Ever since I was little, I held a belief shared by many gifted kids–gifted kids who grow into overachieving teenagers and then sleepless college students and then budding doctors, lawyers, engineers, researchers, businesspeople, or just those legions of people who wear tailored suits and work in tall office buildings in lower Manhattan and do stuff with money on computers or something.
That belief was this: you must do everything you are capable of. Anything less than that, and you’re “selling yourself short.”
You must participate in every science fair. You must take every honors class. You must play every sport your body can reasonably perform. You must accept every social invitation you are offered. You must matriculate at the most elite college to which you are accepted. You must have as many majors and minors as you can fit into your schedule, and you must have as many leadership positions you can get yourself accepted for.
So last spring I applied and got into the honors program in psychology. This meant that I would spend my senior year designing, carrying out, and writing up my own research study. At the time I was still under the impression that I wanted to pursue a PhD in clinical psychology, so this was obviously something I felt I should do.
I was at least mildly excited about it, at first, or at least made a good imitation of being excited. I don’t remember which it was anymore.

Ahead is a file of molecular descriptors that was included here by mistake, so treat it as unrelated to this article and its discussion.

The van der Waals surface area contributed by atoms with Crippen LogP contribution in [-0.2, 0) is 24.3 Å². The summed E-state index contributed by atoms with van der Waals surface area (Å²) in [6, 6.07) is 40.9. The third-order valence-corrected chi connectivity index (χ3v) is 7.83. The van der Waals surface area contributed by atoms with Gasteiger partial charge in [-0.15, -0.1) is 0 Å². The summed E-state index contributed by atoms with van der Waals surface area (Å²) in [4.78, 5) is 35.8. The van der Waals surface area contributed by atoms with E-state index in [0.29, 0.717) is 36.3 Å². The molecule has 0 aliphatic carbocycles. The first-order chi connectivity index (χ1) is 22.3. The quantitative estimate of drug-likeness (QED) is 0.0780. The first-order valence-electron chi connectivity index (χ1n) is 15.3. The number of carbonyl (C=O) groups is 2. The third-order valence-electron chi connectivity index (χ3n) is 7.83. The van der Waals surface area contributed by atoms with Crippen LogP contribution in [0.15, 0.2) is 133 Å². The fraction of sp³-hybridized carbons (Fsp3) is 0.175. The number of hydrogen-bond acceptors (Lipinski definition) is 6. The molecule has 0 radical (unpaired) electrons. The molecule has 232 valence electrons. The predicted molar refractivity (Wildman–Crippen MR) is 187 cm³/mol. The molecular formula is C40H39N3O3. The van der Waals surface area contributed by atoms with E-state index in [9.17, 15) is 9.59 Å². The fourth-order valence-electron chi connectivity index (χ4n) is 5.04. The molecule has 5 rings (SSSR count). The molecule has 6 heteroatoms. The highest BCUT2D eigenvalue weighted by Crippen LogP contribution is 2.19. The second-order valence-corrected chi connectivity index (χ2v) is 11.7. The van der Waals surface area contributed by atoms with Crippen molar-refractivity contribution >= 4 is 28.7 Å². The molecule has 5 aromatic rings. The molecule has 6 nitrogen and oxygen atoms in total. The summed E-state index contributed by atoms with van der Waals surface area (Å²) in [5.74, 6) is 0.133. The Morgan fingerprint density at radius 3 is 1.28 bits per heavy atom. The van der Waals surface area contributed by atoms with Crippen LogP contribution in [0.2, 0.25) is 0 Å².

But in any case, things soon deteriorated. I discovered that I would not be able to do the study I originally designed about the stigma of mental illness–a topic I care deeply about–because none of the faculty members who study it were able to advise my project for various reasons. I tried to find a different lab to work in, but literally every single professor whose work I found interesting–and there are quite a few–was either already advising too many other honors students or had a requirement that you needed to have worked in their lab first or whatever.
So I ended up in a lab that deals with something I knew little about and that had very little relevance to my future career–cultural neuroscience. Fascinating stuff, but difficult and unrewarding. I couldn’t understand half the words that came out of my adviser’s mouth. What little willingness I had to go through with the program faded away. But still, I did not quit it.